Health Insurance

The Tax Attic with Jerry Coon — May 6, 2010

May 6, 2010 // 0 Comments

More on cost of health, nursing care Last week, I began a discussion on the subject of the costs of health and nursing care and how we are going to pay for that cost during retirement. According to the Department of Health and Human Services, the blunt fact is that taxpayers age 65 and over have a 40% chance of enduring a stay in a nursing home. The trade group, America’s Health Insurance Plans, reports that taxpayers age 85 and over have a 55% chance of being sufficiently disabled; they will require long-term care. The average stay in a nursing home is currently 875 days or 2.4 years—55% of all people pass away within one year of being admitted, but 21% stay for more than five years. The average total time spent between home health care, assisted living, and nursing home totals to just over three years. These time spans and percentages have been climbing as our life expectancies have been climbing. Unfortunately, the costs of home health care, assisted living, and nursing home care have also been rising. Currently, on a national average, home health care costs $25 per hour, unless you need certified nursing help, then the cost rises to $36 per hour. Nationally, assisted living costs $2,714 per month or $32,572 per year and nursing home care costs $204 per day or $74,806 per year. Those are astronomically high figures, especially the nursing care cost. However, here in Michigan, our costs are lower than those on the east and west coasts. In San Francisco, the daily cost is $300 or $109,500 per year and in New York, a person will pay $314 per day or $114,610 annually. From my personal experience, I would say our costs in Michigan are closer to the national average. We can draw at least two conclusions from these facts and figures. The first is that it’s going to be expensive if we require some form of health care, whether it is home health care, assisted living, or nursing home care. The second is that it’s almost a certainty, if we live long enough, that we will require some type of nursing care. That form of care could involve paying for home health care, paying for assisted living, […]

The Tax Attic-April 23, 2009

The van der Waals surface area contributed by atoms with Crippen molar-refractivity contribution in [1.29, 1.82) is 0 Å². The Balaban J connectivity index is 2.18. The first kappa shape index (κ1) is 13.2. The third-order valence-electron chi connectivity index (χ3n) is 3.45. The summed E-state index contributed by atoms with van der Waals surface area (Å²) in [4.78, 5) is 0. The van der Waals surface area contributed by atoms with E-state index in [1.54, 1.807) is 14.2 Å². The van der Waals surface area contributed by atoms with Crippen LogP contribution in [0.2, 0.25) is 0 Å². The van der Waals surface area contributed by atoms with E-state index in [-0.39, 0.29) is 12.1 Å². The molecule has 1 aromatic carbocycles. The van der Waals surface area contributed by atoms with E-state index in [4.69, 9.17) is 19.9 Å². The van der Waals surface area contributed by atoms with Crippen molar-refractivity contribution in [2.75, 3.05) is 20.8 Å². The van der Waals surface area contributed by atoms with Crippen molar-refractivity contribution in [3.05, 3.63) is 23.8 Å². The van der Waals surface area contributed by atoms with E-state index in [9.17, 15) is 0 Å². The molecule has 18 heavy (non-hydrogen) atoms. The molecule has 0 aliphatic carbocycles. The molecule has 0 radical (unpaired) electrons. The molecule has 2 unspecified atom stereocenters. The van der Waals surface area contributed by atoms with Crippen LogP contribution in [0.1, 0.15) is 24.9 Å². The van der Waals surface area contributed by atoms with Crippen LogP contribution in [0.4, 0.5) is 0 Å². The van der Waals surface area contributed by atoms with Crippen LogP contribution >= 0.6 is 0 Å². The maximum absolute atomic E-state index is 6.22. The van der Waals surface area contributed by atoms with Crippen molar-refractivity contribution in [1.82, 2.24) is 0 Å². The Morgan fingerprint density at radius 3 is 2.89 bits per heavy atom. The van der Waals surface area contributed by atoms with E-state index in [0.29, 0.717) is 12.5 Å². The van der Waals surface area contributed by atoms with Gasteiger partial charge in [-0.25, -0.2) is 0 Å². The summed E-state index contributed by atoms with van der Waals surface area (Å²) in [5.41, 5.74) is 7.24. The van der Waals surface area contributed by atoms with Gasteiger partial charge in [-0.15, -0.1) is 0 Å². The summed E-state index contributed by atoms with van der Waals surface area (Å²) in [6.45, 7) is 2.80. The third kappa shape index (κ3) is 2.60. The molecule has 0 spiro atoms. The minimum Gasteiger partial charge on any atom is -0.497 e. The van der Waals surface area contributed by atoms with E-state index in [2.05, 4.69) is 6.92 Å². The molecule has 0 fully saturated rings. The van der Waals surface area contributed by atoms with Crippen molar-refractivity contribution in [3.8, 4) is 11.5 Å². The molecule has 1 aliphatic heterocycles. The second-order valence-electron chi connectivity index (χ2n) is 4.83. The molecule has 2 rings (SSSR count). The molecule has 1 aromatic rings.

April 23, 2009 // 0 Comments

Continuing health insurance   We are all creatures of habit. For me, the day after the end of tax season, usually April 16, is the perfect example. I always take that day off work. I really enjoy preparing taxes, as do my co-workers, but the pressure is so intense during those last few weeks that a day off is needed to at least partially recharge the batteries, so to speak.   Since Meijer opened on Ten Mile Road several years ago, my first stop of the morning has been there to buy an all-species fishing license. All fishing licenses expire on March 31 and, since I am rather tied up from April 1 through April 15, in order to legally jump in the Rogue River, I need a new license. I was rather pleased to see that 28 dollars bought me that all-species license-the same fee as last year. I thought I had heard the fees were going up by 10 dollars, but the state legislature must have felt sorry for us fishermen and decided to leave the fees the same. After getting that license, I head back home and take stock of what my garage looks like. It can take some straightening up, to say the least. It’s also time to switch recreation pursuits. Since bowling is finished, that must mean it’s time to start golfing. I get out the golf clubs and analyze the equipment in my bag. I’m still holding out hope for a round in the 70s and a hole in one, so I have to figure out what piece of technology is out there that just might allow me to get into the 70s and get that hole in one. It’s also time to think about playing softball. My expectations are substantially lower when it comes to softball. I plan to not pull any muscles this year, not make too many fielding errors-no more than six for the year-and to have an on-base percentage of at least 0.500. With proper stretching before each game, I might not pull any muscles. With a rather loose definition of “not too many” fielding errors, I most likely can meet that goal. Finally, I use the “on-base” percentage of calculating 0.500 instead of straight […]